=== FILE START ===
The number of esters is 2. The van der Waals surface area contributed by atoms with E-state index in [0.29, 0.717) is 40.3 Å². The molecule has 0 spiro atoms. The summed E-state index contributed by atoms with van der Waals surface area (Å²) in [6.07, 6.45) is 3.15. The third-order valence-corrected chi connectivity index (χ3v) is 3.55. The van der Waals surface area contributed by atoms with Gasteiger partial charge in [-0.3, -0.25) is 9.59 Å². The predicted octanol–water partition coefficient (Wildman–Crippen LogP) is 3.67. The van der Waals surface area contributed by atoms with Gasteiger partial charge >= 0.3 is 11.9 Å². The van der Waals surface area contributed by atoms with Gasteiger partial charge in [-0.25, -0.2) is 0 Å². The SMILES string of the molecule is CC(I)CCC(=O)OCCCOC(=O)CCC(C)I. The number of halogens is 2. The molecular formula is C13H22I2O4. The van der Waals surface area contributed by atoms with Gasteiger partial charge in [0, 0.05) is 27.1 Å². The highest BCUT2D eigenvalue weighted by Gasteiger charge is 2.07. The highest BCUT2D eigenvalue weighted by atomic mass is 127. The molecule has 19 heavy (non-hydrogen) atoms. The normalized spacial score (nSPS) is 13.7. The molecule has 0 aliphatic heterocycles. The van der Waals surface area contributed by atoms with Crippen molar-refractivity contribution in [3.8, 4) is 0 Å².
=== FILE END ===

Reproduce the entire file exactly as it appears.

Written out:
The number of esters is 2. The van der Waals surface area contributed by atoms with E-state index in [0.29, 0.717) is 40.3 Å². The molecule has 0 spiro atoms. The summed E-state index contributed by atoms with van der Waals surface area (Å²) in [6.07, 6.45) is 3.15. The third-order valence-corrected chi connectivity index (χ3v) is 3.55. The van der Waals surface area contributed by atoms with Gasteiger partial charge in [-0.3, -0.25) is 9.59 Å². The predicted octanol–water partition coefficient (Wildman–Crippen LogP) is 3.67. The van der Waals surface area contributed by atoms with Gasteiger partial charge >= 0.3 is 11.9 Å². The van der Waals surface area contributed by atoms with Gasteiger partial charge in [-0.25, -0.2) is 0 Å². The SMILES string of the molecule is CC(I)CCC(=O)OCCCOC(=O)CCC(C)I. The number of halogens is 2. The molecular formula is C13H22I2O4. The van der Waals surface area contributed by atoms with Gasteiger partial charge in [0, 0.05) is 27.1 Å². The highest BCUT2D eigenvalue weighted by Gasteiger charge is 2.07. The highest BCUT2D eigenvalue weighted by atomic mass is 127. The molecule has 19 heavy (non-hydrogen) atoms. The normalized spacial score (nSPS) is 13.7. The molecule has 0 aliphatic heterocycles. The van der Waals surface area contributed by atoms with Crippen molar-refractivity contribution in [3.8, 4) is 0 Å².